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Revealing the causes of photosynthetic inefficiency in sugarcane under low nitrogen availability

Grant number: 17/12302-2
Support type:Scholarships abroad - Research
Effective date (Start): February 01, 2018
Effective date (End): December 31, 2018
Field of knowledge:Agronomical Sciences - Agronomy - Crop Science
Principal researcher:Rafael Vasconcelos Ribeiro
Grantee:Rafael Vasconcelos Ribeiro
Host: Paul Christiaan Struik
Home Institution: Instituto de Biologia (IB). Universidade Estadual de Campinas (UNICAMP). Campinas , SP, Brazil
Research place: Wageningen University, Netherlands  

Abstract

In a previous study, we noticed a significant reduction in leaf nitrogen concentration in the phase that precedes the maturation of sugarcane in field conditions. Although we know that there is a strong relationship between nitrogen and photosynthesis in higher plants, the processes underlying the assimilation of CO2 affected by nitrogen are poorly understood in C4 plants, such as sugarcane. Low photosynthesis associated with low leaf nitrogen content could be a consequence of the inefficiency of the CO2 concentration mechanism in the bundle-sheath cells, where the carboxylation by the enzyme Rubisco occurs. In C4 metabolism, not only the enzymes PEPC and Rubisco have a key role in assimilation of CO2, but also the resistances that determine the CO2 concentration at the carboxylation sites. The importance of stomatal conductance for photosynthesis has been extensively studied, while mesophyll conductance is a current research topic on C4 photosynthesis. However, the role of bundle-sheath conductance has been underestimated to such an extent that we do not know the importance of this variable in photosynthesis regulation of C4 plants such as sugarcane. Considering the current literature, this proposal has as hypothesis that low leaf nitrogen content reduces sugarcane photosynthesis due to decreases in activities of both carboxylation enzymes PEPC and Rubisco, without affecting the mechanism of CO2 concentration in bundle-sheath cells. The proposal also aims to reveal the relative importance of stomatal, mesophyll and bundle-sheath conductances for regulation of sugarcane photosynthesis under varying nitrogen availability. The major photosynthetic variables linked to C4 metabolism in mesophyll cells and C3 metabolism in bundle-sheath cells will be estimated in vivo using a biochemical model of C4 photosynthesis based on combined measurements of leaf gas exchange and chlorophyll fluorescence. These evaluations will be carried out in sugarcane plants grown under five nitrogen doses, with leaf nitrogen content and accumulation of biomass being also evaluated. With this study, we will reveal the importance of nitrogen to the mechanism of CO2 concentration and sugarcane photosynthesis, contributing for the understanding of the physiological bases of reduced light conversion efficiency in field-grown sugarcane plants. In addition to the scientific advance in relation to the regulation of sugarcane photosynthesis, the proposal will allow the development of competence and the creation of a research group on modeling of photosynthesis in higher plants, still absent in our country.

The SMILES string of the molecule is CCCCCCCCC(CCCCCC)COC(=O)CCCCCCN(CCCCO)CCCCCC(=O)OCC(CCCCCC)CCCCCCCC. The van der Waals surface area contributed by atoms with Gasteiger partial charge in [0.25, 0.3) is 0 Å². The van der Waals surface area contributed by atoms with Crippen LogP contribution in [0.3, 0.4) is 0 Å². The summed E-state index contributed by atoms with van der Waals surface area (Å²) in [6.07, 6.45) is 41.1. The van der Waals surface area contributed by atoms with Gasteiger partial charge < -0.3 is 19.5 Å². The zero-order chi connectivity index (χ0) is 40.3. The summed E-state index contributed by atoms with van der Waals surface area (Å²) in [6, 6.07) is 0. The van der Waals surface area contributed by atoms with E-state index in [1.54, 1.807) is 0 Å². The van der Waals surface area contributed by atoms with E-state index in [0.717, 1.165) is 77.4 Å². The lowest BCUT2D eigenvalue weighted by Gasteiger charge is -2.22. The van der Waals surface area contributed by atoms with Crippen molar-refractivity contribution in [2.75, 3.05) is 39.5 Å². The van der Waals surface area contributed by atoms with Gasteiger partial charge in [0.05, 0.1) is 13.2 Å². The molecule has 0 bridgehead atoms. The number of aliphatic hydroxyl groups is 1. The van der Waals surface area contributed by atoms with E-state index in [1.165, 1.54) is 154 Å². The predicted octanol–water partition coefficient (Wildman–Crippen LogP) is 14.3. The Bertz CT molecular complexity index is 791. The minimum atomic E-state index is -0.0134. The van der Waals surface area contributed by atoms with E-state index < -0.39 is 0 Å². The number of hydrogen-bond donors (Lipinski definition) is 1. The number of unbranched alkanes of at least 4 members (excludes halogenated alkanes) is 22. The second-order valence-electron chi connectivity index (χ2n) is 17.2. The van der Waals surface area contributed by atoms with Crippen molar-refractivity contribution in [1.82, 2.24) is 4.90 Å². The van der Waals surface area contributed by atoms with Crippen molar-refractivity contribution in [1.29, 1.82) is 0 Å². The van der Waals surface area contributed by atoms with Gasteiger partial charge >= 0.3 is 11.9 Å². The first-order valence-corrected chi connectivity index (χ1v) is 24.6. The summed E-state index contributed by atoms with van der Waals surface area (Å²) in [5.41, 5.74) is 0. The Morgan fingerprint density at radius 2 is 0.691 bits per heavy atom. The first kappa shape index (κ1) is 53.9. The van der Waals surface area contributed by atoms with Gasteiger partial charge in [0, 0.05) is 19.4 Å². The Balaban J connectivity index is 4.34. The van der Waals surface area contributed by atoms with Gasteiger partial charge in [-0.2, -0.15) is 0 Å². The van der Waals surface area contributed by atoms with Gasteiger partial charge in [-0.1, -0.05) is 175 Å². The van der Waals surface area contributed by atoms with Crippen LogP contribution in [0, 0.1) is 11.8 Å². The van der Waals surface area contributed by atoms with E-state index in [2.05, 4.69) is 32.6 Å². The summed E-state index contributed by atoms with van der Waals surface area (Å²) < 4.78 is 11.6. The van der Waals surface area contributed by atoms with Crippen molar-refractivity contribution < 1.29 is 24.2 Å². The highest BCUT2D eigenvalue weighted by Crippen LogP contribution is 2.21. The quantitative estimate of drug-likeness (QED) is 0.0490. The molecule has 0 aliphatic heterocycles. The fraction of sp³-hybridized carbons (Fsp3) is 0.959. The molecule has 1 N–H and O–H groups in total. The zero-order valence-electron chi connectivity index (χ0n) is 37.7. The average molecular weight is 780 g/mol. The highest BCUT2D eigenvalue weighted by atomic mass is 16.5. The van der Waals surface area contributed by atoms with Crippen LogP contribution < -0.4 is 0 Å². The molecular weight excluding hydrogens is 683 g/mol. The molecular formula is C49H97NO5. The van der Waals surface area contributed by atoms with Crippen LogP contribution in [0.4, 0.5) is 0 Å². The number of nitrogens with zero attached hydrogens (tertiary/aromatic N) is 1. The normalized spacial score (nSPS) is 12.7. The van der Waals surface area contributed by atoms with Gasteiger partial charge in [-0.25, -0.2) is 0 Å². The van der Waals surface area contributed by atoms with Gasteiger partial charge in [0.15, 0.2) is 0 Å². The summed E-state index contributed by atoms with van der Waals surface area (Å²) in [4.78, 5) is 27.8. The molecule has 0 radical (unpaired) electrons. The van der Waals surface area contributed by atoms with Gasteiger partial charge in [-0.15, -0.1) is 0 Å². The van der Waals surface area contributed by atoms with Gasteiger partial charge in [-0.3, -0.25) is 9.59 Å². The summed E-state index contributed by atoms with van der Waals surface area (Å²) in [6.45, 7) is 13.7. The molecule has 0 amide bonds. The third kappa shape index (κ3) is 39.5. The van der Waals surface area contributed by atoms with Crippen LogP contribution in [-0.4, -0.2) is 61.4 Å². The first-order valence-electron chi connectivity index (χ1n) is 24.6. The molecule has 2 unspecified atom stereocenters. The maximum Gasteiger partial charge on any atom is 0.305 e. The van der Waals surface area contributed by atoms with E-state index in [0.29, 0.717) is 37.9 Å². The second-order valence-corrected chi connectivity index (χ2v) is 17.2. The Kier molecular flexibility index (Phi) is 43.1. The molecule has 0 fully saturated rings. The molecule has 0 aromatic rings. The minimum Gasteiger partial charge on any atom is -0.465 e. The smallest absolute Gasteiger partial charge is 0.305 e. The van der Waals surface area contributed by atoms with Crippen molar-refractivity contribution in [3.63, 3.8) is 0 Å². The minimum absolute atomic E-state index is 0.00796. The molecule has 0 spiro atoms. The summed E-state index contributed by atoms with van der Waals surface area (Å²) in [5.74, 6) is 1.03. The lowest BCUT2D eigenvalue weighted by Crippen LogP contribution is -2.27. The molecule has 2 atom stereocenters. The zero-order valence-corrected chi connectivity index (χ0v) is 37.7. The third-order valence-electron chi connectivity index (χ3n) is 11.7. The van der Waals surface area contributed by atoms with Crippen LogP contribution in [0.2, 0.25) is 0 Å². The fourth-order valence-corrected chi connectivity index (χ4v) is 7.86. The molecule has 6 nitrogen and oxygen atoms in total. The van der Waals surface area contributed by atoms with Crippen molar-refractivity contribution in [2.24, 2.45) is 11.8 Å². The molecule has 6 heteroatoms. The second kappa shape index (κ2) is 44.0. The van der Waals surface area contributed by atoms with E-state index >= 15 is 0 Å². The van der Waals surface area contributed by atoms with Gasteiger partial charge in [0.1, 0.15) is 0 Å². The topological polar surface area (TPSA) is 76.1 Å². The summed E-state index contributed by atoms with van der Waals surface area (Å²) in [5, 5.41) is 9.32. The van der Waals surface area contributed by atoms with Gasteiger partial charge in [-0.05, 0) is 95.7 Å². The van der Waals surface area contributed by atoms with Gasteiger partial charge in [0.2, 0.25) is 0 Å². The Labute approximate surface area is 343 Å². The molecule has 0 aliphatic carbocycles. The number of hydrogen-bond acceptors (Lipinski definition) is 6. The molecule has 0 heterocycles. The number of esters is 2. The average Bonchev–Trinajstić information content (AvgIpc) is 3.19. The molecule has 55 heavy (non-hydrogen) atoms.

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Scientific publications
(References retrieved automatically from Web of Science and SciELO through information on FAPESP grants and their corresponding numbers as mentioned in the publications by the authors)
TOFANELLO, VANESSA R.; ANDRADE, LARISSA M.; FLORES-BORGES, DENISELE N. A.; KIYOTA, EDUARDO; MAYER, JULIANA L. S.; CRESTE, SILVANA; MACHADO, EDUARDO C.; YIN, XINYOU; STRUIK, PAUL C.; RIBEIRO, RAFAEL V. Role of bundle sheath conductance in sustaining photosynthesis competence in sugarcane plants under nitrogen deficiency. PHOTOSYNTHESIS RESEARCH, JUN 2021. Web of Science Citations: 0.
RIBEIRO, RAFAEL V.; TORRES, RICARDO DA SILVA. Sentinel plants as programmable procession units: insights from a multidisciplinary perspective about stress memory and plant signaling and their relevance at community level. PLANT SIGNALING & BEHAVIOR, v. 13, n. 10 2018. Web of Science Citations: 0.

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